• Actively listening. The last thing you want to do if you are speaking to someone living with a strong mental health condition is to say "Oh, the kids have been driving me crazy!" You also don’t want to miss a vulnerability as this could be detrimental to the client and potentially to you if a complaint is made. 
    • Your words. Avoid saying the word ‘suffer’. This has a very negative tone, especially if you are speaking to someone with a medical condition. It is much better to say, ‘living with’. Thank the person for being so open with you. They are likely sharing something with you that makes them feel vulnerable, and you are a confidant. 
    • Making clear records. When someone tells you about a sensitive situation, take notes so they don’t need to repeat themselves.  
    • Tested procedures. Become familiar with the TEXAS, IDEA, ALGEE and CARER’s action plans.  

    Keep in mind that you are only human. You might make a mistake and instinctively regret a choice of words you have used, or look back and realise that you have not paid enough attention to what was being said. Admit this to yourself and learn for the future. 

    Protecting You 

    When you have a difficult conversation with a client, you need to look after yourself. Some conversations and life events that we hear about are hard to process. It's important to make sure that you take time to talk to someone or do something that relaxes you e.g. get out for a walk. You might need to arrange a time to speak with someone for mental health support, depending on what you have heard. 

    Going back to the client conversation, if you are concerned that the client is not able to understand your advice, subtly suggest that an advocate is present. This does not need to be made into a big thing. You can ask the client to have a family member, or trusted friend join the conversations. Say it's a good idea so that if anything happens to them, their trusted person can step in and help.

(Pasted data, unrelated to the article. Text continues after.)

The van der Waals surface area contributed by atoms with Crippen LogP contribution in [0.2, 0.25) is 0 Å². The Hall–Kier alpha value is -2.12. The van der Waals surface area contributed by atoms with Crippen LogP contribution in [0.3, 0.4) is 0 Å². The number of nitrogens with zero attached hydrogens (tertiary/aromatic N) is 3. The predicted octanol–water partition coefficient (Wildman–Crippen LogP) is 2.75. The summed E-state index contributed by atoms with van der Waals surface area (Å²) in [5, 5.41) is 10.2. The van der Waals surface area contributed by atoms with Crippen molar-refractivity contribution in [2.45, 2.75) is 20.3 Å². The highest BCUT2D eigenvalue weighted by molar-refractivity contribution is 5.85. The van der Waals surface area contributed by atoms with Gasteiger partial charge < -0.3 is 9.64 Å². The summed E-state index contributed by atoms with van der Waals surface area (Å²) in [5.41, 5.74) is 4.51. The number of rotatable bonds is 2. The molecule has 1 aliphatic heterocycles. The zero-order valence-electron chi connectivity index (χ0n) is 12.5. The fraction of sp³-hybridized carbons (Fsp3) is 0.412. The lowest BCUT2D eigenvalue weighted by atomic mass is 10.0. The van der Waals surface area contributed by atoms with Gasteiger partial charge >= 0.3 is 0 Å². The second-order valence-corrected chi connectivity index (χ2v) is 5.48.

Having a vulnerable client policy, register, and someone to help you review that you are taking the right steps to support your client, are essential. For the register, a simple spreadsheet can do, it doesn’t need to be anything fancy. Record the date, the client's details and why you feel there is a vulnerability. A compliance oversight can then step in, review and help you to plan the next steps. 

    Another point that I would like to impress upon you is that if you are uncomfortable having difficult conversations or run out of options that you can provide, it is essential that you signpost them to someone that can help them further. It is not ok to walk away from a client without offering them some form of support. 

    You should have a clear list of support services for your clients. Mental health charities and debt advice agencies are just a couple of examples. You should have the contact details of other trusted advisers so that you can signpost clients to specialists that can support them. I do protection insurance and have mortgage, pension and wealth specialists to hand, so I can direct my clients to people that I know. 

    Kathryn was a recent guest on Illuminate Live, if you missed it, you can watch the replay here: